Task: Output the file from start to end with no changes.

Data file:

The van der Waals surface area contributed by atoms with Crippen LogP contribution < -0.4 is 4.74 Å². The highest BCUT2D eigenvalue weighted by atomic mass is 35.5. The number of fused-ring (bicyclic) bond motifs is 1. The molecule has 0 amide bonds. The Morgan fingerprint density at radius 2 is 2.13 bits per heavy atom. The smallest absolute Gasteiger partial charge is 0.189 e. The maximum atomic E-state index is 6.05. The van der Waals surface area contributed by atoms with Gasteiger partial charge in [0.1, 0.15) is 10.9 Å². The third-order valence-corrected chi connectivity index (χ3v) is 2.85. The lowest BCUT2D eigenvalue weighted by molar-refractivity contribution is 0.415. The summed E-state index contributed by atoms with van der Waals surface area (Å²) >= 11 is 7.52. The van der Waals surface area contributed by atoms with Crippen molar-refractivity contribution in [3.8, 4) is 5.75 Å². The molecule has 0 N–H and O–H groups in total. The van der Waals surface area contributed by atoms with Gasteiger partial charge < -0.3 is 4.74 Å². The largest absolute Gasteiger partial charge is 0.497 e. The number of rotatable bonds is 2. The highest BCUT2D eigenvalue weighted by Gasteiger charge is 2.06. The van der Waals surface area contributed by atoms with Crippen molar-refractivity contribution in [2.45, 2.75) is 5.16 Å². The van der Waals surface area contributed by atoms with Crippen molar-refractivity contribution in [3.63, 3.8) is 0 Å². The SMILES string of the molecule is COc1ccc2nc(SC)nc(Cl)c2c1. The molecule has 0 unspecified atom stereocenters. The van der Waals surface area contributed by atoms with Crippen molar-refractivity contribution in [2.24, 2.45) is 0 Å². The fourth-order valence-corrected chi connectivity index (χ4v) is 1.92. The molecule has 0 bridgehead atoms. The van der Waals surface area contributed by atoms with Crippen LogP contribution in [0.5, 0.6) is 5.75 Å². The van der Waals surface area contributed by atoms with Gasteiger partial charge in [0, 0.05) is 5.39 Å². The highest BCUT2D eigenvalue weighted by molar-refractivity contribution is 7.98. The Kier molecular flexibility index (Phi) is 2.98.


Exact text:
The van der Waals surface area contributed by atoms with Crippen LogP contribution < -0.4 is 4.74 Å². The highest BCUT2D eigenvalue weighted by atomic mass is 35.5. The number of fused-ring (bicyclic) bond motifs is 1. The molecule has 0 amide bonds. The Morgan fingerprint density at radius 2 is 2.13 bits per heavy atom. The smallest absolute Gasteiger partial charge is 0.189 e. The maximum atomic E-state index is 6.05. The van der Waals surface area contributed by atoms with Gasteiger partial charge in [0.1, 0.15) is 10.9 Å². The third-order valence-corrected chi connectivity index (χ3v) is 2.85. The lowest BCUT2D eigenvalue weighted by molar-refractivity contribution is 0.415. The summed E-state index contributed by atoms with van der Waals surface area (Å²) >= 11 is 7.52. The van der Waals surface area contributed by atoms with Crippen molar-refractivity contribution in [3.8, 4) is 5.75 Å². The molecule has 0 N–H and O–H groups in total. The van der Waals surface area contributed by atoms with Gasteiger partial charge < -0.3 is 4.74 Å². The largest absolute Gasteiger partial charge is 0.497 e. The number of rotatable bonds is 2. The highest BCUT2D eigenvalue weighted by Gasteiger charge is 2.06. The van der Waals surface area contributed by atoms with Crippen molar-refractivity contribution in [2.45, 2.75) is 5.16 Å². The van der Waals surface area contributed by atoms with Crippen molar-refractivity contribution in [3.63, 3.8) is 0 Å². The SMILES string of the molecule is COc1ccc2nc(SC)nc(Cl)c2c1. The molecule has 0 unspecified atom stereocenters. The van der Waals surface area contributed by atoms with Crippen molar-refractivity contribution in [2.24, 2.45) is 0 Å². The fourth-order valence-corrected chi connectivity index (χ4v) is 1.92. The molecule has 0 bridgehead atoms. The van der Waals surface area contributed by atoms with Crippen LogP contribution in [0.5, 0.6) is 5.75 Å². The van der Waals surface area contributed by atoms with Gasteiger partial charge in [0, 0.05) is 5.39 Å². The highest BCUT2D eigenvalue weighted by molar-refractivity contribution is 7.98. The Kier molecular flexibility index (Phi) is 2.98.